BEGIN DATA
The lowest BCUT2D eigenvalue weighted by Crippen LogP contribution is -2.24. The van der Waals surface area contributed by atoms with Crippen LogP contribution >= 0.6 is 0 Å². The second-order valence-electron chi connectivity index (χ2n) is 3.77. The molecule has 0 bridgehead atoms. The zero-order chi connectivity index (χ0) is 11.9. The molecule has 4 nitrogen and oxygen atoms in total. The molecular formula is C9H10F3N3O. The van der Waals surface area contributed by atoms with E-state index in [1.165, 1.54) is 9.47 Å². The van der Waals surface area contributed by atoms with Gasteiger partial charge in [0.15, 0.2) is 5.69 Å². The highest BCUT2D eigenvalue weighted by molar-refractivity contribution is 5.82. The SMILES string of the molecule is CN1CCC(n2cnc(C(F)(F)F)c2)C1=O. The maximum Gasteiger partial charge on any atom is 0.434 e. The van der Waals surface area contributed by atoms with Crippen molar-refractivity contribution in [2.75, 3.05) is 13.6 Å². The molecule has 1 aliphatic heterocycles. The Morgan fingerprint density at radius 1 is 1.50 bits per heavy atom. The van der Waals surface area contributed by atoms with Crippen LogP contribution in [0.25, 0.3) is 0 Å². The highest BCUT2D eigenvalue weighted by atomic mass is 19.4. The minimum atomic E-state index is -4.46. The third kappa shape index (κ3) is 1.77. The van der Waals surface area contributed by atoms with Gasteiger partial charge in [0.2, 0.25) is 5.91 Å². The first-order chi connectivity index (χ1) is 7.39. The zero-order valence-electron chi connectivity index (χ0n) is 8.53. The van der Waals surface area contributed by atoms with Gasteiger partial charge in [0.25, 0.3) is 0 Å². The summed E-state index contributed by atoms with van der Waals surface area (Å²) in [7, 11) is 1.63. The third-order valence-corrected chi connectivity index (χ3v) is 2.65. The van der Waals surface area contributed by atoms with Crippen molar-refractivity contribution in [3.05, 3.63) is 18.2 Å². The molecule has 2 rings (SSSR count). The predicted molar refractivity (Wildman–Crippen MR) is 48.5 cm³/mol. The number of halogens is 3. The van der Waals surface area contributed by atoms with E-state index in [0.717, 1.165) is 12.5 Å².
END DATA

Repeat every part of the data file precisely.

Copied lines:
The lowest BCUT2D eigenvalue weighted by Crippen LogP contribution is -2.24. The van der Waals surface area contributed by atoms with Crippen LogP contribution >= 0.6 is 0 Å². The second-order valence-electron chi connectivity index (χ2n) is 3.77. The molecule has 0 bridgehead atoms. The zero-order chi connectivity index (χ0) is 11.9. The molecule has 4 nitrogen and oxygen atoms in total. The molecular formula is C9H10F3N3O. The van der Waals surface area contributed by atoms with E-state index in [1.165, 1.54) is 9.47 Å². The van der Waals surface area contributed by atoms with Gasteiger partial charge in [0.15, 0.2) is 5.69 Å². The highest BCUT2D eigenvalue weighted by molar-refractivity contribution is 5.82. The SMILES string of the molecule is CN1CCC(n2cnc(C(F)(F)F)c2)C1=O. The maximum Gasteiger partial charge on any atom is 0.434 e. The van der Waals surface area contributed by atoms with Crippen molar-refractivity contribution in [2.75, 3.05) is 13.6 Å². The molecule has 1 aliphatic heterocycles. The Morgan fingerprint density at radius 1 is 1.50 bits per heavy atom. The van der Waals surface area contributed by atoms with Crippen LogP contribution in [0.25, 0.3) is 0 Å². The highest BCUT2D eigenvalue weighted by atomic mass is 19.4. The minimum atomic E-state index is -4.46. The third kappa shape index (κ3) is 1.77. The van der Waals surface area contributed by atoms with Gasteiger partial charge in [0.2, 0.25) is 5.91 Å². The first-order chi connectivity index (χ1) is 7.39. The zero-order valence-electron chi connectivity index (χ0n) is 8.53. The van der Waals surface area contributed by atoms with Gasteiger partial charge in [0.25, 0.3) is 0 Å². The summed E-state index contributed by atoms with van der Waals surface area (Å²) in [7, 11) is 1.63. The third-order valence-corrected chi connectivity index (χ3v) is 2.65. The van der Waals surface area contributed by atoms with Crippen molar-refractivity contribution in [3.05, 3.63) is 18.2 Å². The molecule has 2 rings (SSSR count). The predicted molar refractivity (Wildman–Crippen MR) is 48.5 cm³/mol. The number of halogens is 3. The van der Waals surface area contributed by atoms with E-state index in [0.717, 1.165) is 12.5 Å².